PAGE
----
Gender inclusivity in dance with Zackery Torres

September 14, 2020

Zackery Torres reading a book on a patio

Zackery Torres (BFA'21) reads their book An Evolving Conversation on Gender: Dance Edition | Photo by Benjamin Peralta

Gender is a complex topic that is constantly evolving. In response, Zackery Torres (BFA ‘21) set out to tackle some of its intricacies in their new book An Evolving Conversation on Gender: Dance Edition. The book seeks to break down the complexities of gender and provides the necessary information to start new conversations in various dance communities.

Creating community

Alongside the book’s launch, Torres founded the company Continuum Community. The company’s mission is to provide practical and easy-to-understand resources to help people become more gender inclusive, according to Torres, who identifies as gender non-binary. So far, Continuum Community has worked to create their informational guidebook and videos to engage the public.

“Our goal is to bring people into the conversation,” Torres said. “We designed the materials very meticulously because we wanted to make sure that it’s inviting and welcoming. The company’s slogan is, ‘Don’t get left behind. Join the continuum.’ We want to call people in and make sure that they really feel empowered to learn.”

Writing and collaboration

In exploring the craft of writing, Torres described that the act of putting their thoughts onto paper was less about creativity and more about clarity.

“What brought me to writing is my constant need to understand and make sense of information that goes on in my head,” Torres said. “I have always loved making sure that anything that I learn is sorted through and written out for myself. The book came about in response to my need to formulate something that could be picked up by myself or someone else down the road, so that they know exactly what to do and how to do it when discussing gender.”

While Torres authored the book, they collaborated with illustrator Rose Couch to bring the project to life. Couch’s art resonated with Torres in the past, so they reached out to Couch to create an aesthetic for both the book and the company.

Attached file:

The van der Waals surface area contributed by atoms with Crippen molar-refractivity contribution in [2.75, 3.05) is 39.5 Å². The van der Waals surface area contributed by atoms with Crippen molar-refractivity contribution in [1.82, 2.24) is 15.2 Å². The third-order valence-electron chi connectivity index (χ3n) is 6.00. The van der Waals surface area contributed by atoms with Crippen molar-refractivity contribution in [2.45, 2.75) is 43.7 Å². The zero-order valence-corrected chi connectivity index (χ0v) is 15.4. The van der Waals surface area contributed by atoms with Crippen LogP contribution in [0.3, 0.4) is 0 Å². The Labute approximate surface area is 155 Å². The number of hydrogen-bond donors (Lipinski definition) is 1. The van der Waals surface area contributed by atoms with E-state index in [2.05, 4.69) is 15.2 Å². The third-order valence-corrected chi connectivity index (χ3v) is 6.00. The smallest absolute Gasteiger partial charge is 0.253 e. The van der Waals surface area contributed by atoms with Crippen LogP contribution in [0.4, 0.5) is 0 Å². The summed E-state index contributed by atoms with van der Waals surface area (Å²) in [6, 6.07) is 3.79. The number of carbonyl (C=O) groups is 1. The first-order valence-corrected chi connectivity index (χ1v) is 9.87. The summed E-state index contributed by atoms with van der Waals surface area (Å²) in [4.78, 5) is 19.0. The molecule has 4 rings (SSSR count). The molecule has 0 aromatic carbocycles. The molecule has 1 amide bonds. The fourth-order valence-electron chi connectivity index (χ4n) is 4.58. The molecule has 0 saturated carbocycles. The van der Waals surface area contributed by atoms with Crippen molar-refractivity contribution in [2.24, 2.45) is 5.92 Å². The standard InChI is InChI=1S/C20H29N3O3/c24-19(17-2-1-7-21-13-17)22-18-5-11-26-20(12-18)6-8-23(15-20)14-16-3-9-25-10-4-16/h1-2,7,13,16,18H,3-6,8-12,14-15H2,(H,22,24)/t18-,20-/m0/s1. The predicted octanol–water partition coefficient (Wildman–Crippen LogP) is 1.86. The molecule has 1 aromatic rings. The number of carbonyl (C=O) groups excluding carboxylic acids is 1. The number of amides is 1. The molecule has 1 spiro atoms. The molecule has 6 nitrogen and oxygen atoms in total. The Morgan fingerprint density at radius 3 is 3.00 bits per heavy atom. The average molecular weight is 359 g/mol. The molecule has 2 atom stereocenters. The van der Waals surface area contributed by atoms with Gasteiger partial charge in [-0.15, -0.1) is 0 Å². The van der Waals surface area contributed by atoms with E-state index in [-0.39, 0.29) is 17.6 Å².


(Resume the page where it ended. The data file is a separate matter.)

“As dancers, we are used to collaborating with musicians, and I’d never collaborated with a visual artist,” Torres said. “That was a cool process because I could articulate mood and feelings to then be turned into visual art. Thanks to Rose, this was a new collaboration that I will hold close to me forever.”

A refreshed perspective

Torres credits their USC Kaufman community and experiences as inspiration for the book. Torres described that they grew into themself during their early years at USC Kaufman. This allowed for a refreshed perspective on gender and a realization that their community was not as inclusive as it could be.

“I always say ‘If the system isn’t built for you, build a new one.’ I started advocating at a local level and making sure that the systems were built to include all people regardless of their gender identity,” they said.

Torres hopes the book reaches those in power in the dance world. They want to start relevant conversations to dismantle exclusive systems of gender that still persist in the industry.

“My target audience is anyone with power in the dance industry. I want to reach teachers, choreographers, company directors and commercial agency owners,” Torres said. “Anyone in the dance industry will benefit from reading this book. We’ll be able to start making changes to ensure places are more inclusive.”

The need for conversation

Torres explained that their intention is to hold true to themself regarding gender identity. They noted the pain that some feel when their environment doesn’t acknowledge or include them. Torres hopes their book, along with Continuum Community, can promote increased conversation about gender identity and inclusive habits.

“Admittedly, I grew up not knowing much about this conversation. I realized that there was all this information and ways to identify, it all started making sense to me. Being gender non-binary is valid and all the other gender identities out there are as well. I think we’re taught in a society to think ‘man or woman,’ and it excludes so many identities that need to be heard and seen.”

USC News recently wrote an article about Torres and their book. Read “Beyond binary: USC dance student Zackery Torres finds their voice.”

By Brigid Murphy